In the New Territories West constituency, the Democratic Party also ran multiple lists, with disastrous results. The Democratic Party fielded two lists, receiving 25,892 votes (5.2%) and 32,792 votes (6.59%) respectively. Despite this, they failed to win any seats, as neither one of their lists placed in the top nine of lists in the constituency.
Had the Democratic Party fielded one list, they would have received 58,684 votes (11.77%), easily placing them in the top nine and gaining one seat. In contrast, had the DAB only been allowed to field one list (they fielded three), they would have gained 113,828 votes (22.83%). This would have been enough to win two seats with a remainder of 3,386, far short of the three seats that they gained by fielding three separate lists.
What does this mean?
If parties were only able to field one list in each constituency, the current make-up of the geographical constituencies in LegCo would look remarkably different. Instead of 18 pan-democratic lawmakers versus 17 pro-establishment lawmakers, using the analysis of the election results above, a truer reflection of the elections would be 20 pan-democratic lawmakers versus 15 pro-establishment ones.
This analysis of the 2012 LegCo election gives strong grounds for electoral reform. The fact that parties can submit multiple lists in the same constituency on the one hand makes little sense, as parties are allowed to submit lists containing more than one candidate anyway, and on the other hand, it allows parties from all sides of the political spectrum to submit multiple lists in order to manipulate results and gain more seats than they should. Parties should only be allowed to submit one list per constituency.
However, even if this particular issue were to be resolved, Hong Kong’s political system remains largely broken. If parties were restricted to one list per constituency, independents representing the interests of the largest parties in Hong Kong would start to run as de facto multiple lists of a party. In addition, even if the pan-democrats and localists were to gain a larger majority in the geographical constituencies, reflecting the wider mood of the population in Hong Kong, the functioning of LegCo still leaves much to be desired. The reality is that for bills proposed by the geographical constituencies, even though pan-democrats can routinely gain a majority in voting due to the 18-17 majority, legislation which is submitted to a vote by the functional and geographical constituencies is then vetoed out of hand. The political system remains a huge hindrance to the governing of Hong Kong and society at large.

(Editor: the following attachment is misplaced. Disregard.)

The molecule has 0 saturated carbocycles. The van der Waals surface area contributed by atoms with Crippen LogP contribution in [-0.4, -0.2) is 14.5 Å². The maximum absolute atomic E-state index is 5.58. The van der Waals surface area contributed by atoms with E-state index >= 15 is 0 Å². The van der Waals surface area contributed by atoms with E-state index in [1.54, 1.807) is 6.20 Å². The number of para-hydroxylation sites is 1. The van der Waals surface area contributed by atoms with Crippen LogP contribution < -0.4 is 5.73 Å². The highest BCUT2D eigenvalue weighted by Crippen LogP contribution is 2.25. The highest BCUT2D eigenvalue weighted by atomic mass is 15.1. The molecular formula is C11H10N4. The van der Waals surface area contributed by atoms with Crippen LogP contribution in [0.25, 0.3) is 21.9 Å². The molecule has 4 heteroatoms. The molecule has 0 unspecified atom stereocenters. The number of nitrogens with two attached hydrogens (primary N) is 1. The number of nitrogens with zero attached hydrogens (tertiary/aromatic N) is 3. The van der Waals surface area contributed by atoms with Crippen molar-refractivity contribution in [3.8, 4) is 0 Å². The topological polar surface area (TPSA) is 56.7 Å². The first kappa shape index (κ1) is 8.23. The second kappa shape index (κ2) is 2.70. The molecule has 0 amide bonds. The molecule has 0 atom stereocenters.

What does all this mean for the 2016 LegCo election? Should large pan-democratic parties, including the Civic Party, try to attempt to manipulate the system by submitting multiple lists in the same constituency? The wild-card factor will be the presence of localist parties in the election for the first time. Many political commentators have already predicted that the localists will be a force to reckoned with, with a potential for a split in the pan-democratic vote, complicating matters for pan-democratic strategists. Submitting multiple lists in the same constituency is only a calculated risk worth taking if you can confidently predict that your party will win a large share of the popular vote in a particular constituency, something that the Democratic Party found out the hard way in 2012, with their split in New Territories West resulting in no seats won, despite gaining a significant proportion of the popular vote.
Despite this, the Civic Party should attempt to run separate lists in Hong Kong Island in the LegCo election of 2016. A few new pan-democratic and localist parties, including Joshua Wong’s Demosistō, have indicated that they will field lists in this constituency. However, the appeal of such parties, towards the extreme of the political spectrum, is limited in Hong Kong Island, as demonstrated by the relatively poor performances of People Power and the League of Social Democrats in 2012. If the leadership within the Civic Party feel confident about retaining around 20% of the popular vote in Hong Kong Island in 2016, the risks to fielding multiple lists are small. This would be a way to work within the unjust system, and prevent the DAB from winning more seats unfairly again.